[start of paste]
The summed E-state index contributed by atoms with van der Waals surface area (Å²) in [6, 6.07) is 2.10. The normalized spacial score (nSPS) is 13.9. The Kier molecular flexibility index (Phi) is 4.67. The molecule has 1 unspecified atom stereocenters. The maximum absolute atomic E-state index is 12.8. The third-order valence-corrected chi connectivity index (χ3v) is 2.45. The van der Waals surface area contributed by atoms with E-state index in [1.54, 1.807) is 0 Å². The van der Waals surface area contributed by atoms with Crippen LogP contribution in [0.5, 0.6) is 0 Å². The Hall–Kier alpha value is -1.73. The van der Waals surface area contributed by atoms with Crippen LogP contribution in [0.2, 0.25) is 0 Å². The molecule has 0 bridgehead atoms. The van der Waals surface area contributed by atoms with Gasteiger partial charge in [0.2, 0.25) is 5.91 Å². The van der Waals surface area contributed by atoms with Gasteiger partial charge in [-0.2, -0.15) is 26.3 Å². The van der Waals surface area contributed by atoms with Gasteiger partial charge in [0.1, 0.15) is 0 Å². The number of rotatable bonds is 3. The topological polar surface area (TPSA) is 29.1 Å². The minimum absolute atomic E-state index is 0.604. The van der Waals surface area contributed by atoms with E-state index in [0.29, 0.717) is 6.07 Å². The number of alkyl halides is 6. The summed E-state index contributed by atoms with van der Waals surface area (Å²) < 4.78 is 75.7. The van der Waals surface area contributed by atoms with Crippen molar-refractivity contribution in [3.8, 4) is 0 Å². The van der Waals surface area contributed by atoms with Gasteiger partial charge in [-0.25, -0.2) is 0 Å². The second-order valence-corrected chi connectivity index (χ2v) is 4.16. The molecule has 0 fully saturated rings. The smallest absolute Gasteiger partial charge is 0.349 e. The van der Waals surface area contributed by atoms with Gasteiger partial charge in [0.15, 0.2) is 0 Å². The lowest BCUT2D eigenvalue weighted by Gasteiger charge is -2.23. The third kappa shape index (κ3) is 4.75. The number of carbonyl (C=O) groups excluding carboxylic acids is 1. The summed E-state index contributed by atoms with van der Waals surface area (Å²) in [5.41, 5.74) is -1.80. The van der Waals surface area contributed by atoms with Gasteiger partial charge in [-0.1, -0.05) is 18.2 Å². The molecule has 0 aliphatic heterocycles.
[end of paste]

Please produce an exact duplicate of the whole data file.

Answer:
The summed E-state index contributed by atoms with van der Waals surface area (Å²) in [6, 6.07) is 2.10. The normalized spacial score (nSPS) is 13.9. The Kier molecular flexibility index (Phi) is 4.67. The molecule has 1 unspecified atom stereocenters. The maximum absolute atomic E-state index is 12.8. The third-order valence-corrected chi connectivity index (χ3v) is 2.45. The van der Waals surface area contributed by atoms with E-state index in [1.54, 1.807) is 0 Å². The van der Waals surface area contributed by atoms with Crippen LogP contribution in [0.5, 0.6) is 0 Å². The Hall–Kier alpha value is -1.73. The van der Waals surface area contributed by atoms with Crippen LogP contribution in [0.2, 0.25) is 0 Å². The molecule has 0 bridgehead atoms. The van der Waals surface area contributed by atoms with Gasteiger partial charge in [0.2, 0.25) is 5.91 Å². The van der Waals surface area contributed by atoms with Gasteiger partial charge in [-0.2, -0.15) is 26.3 Å². The van der Waals surface area contributed by atoms with Gasteiger partial charge in [0.1, 0.15) is 0 Å². The number of rotatable bonds is 3. The topological polar surface area (TPSA) is 29.1 Å². The minimum absolute atomic E-state index is 0.604. The van der Waals surface area contributed by atoms with E-state index in [0.29, 0.717) is 6.07 Å². The number of alkyl halides is 6. The summed E-state index contributed by atoms with van der Waals surface area (Å²) < 4.78 is 75.7. The van der Waals surface area contributed by atoms with Crippen molar-refractivity contribution in [3.8, 4) is 0 Å². The van der Waals surface area contributed by atoms with Gasteiger partial charge in [-0.25, -0.2) is 0 Å². The second-order valence-corrected chi connectivity index (χ2v) is 4.16. The molecule has 0 fully saturated rings. The smallest absolute Gasteiger partial charge is 0.349 e. The van der Waals surface area contributed by atoms with Gasteiger partial charge in [0.15, 0.2) is 0 Å². The lowest BCUT2D eigenvalue weighted by Gasteiger charge is -2.23. The third kappa shape index (κ3) is 4.75. The number of carbonyl (C=O) groups excluding carboxylic acids is 1. The summed E-state index contributed by atoms with van der Waals surface area (Å²) in [5.41, 5.74) is -1.80. The van der Waals surface area contributed by atoms with Gasteiger partial charge in [-0.1, -0.05) is 18.2 Å². The molecule has 0 aliphatic heterocycles.